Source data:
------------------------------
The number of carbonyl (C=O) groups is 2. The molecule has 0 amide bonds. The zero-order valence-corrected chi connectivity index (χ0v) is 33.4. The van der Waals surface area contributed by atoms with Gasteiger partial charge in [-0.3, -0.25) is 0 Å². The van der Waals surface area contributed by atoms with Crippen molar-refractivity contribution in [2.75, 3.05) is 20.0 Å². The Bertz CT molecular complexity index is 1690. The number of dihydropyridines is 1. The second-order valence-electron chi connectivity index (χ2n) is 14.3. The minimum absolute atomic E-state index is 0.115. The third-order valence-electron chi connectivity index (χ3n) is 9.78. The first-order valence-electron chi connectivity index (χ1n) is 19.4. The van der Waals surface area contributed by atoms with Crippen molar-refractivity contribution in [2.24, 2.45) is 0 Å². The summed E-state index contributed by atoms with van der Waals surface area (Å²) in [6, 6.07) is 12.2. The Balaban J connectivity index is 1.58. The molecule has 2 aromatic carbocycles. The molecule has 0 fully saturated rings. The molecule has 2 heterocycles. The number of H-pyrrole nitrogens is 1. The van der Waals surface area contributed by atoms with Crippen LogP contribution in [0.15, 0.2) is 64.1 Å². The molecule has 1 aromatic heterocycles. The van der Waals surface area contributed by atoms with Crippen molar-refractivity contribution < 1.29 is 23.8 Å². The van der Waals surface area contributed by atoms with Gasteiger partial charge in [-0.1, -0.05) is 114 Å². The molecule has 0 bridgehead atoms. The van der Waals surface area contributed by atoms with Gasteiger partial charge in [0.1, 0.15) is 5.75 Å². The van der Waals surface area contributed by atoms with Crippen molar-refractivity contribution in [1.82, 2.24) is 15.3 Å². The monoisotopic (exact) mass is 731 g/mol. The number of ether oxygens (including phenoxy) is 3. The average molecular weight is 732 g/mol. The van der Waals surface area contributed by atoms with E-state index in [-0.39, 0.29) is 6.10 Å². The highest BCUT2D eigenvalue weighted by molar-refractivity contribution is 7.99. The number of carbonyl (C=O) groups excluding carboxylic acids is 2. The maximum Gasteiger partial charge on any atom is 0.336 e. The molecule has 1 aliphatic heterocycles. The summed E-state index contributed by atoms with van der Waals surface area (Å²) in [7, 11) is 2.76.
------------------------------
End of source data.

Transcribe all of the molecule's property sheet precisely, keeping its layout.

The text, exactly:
The number of carbonyl (C=O) groups is 2. The molecule has 0 amide bonds. The zero-order valence-corrected chi connectivity index (χ0v) is 33.4. The van der Waals surface area contributed by atoms with Gasteiger partial charge in [-0.3, -0.25) is 0 Å². The van der Waals surface area contributed by atoms with Crippen molar-refractivity contribution in [2.75, 3.05) is 20.0 Å². The Bertz CT molecular complexity index is 1690. The number of dihydropyridines is 1. The second-order valence-electron chi connectivity index (χ2n) is 14.3. The minimum absolute atomic E-state index is 0.115. The third-order valence-electron chi connectivity index (χ3n) is 9.78. The first-order valence-electron chi connectivity index (χ1n) is 19.4. The van der Waals surface area contributed by atoms with Crippen molar-refractivity contribution in [2.24, 2.45) is 0 Å². The summed E-state index contributed by atoms with van der Waals surface area (Å²) in [6, 6.07) is 12.2. The Balaban J connectivity index is 1.58. The molecule has 2 aromatic carbocycles. The molecule has 0 fully saturated rings. The molecule has 2 heterocycles. The number of H-pyrrole nitrogens is 1. The van der Waals surface area contributed by atoms with Crippen LogP contribution in [0.15, 0.2) is 64.1 Å². The molecule has 1 aromatic heterocycles. The van der Waals surface area contributed by atoms with Crippen molar-refractivity contribution < 1.29 is 23.8 Å². The van der Waals surface area contributed by atoms with Gasteiger partial charge in [-0.1, -0.05) is 114 Å². The molecule has 0 bridgehead atoms. The van der Waals surface area contributed by atoms with Gasteiger partial charge in [0.1, 0.15) is 5.75 Å². The van der Waals surface area contributed by atoms with Crippen molar-refractivity contribution in [1.82, 2.24) is 15.3 Å². The monoisotopic (exact) mass is 731 g/mol. The number of ether oxygens (including phenoxy) is 3. The average molecular weight is 732 g/mol. The van der Waals surface area contributed by atoms with E-state index in [-0.39, 0.29) is 6.10 Å². The highest BCUT2D eigenvalue weighted by molar-refractivity contribution is 7.99. The number of carbonyl (C=O) groups excluding carboxylic acids is 2. The maximum Gasteiger partial charge on any atom is 0.336 e. The molecule has 1 aliphatic heterocycles. The summed E-state index contributed by atoms with van der Waals surface area (Å²) in [7, 11) is 2.76.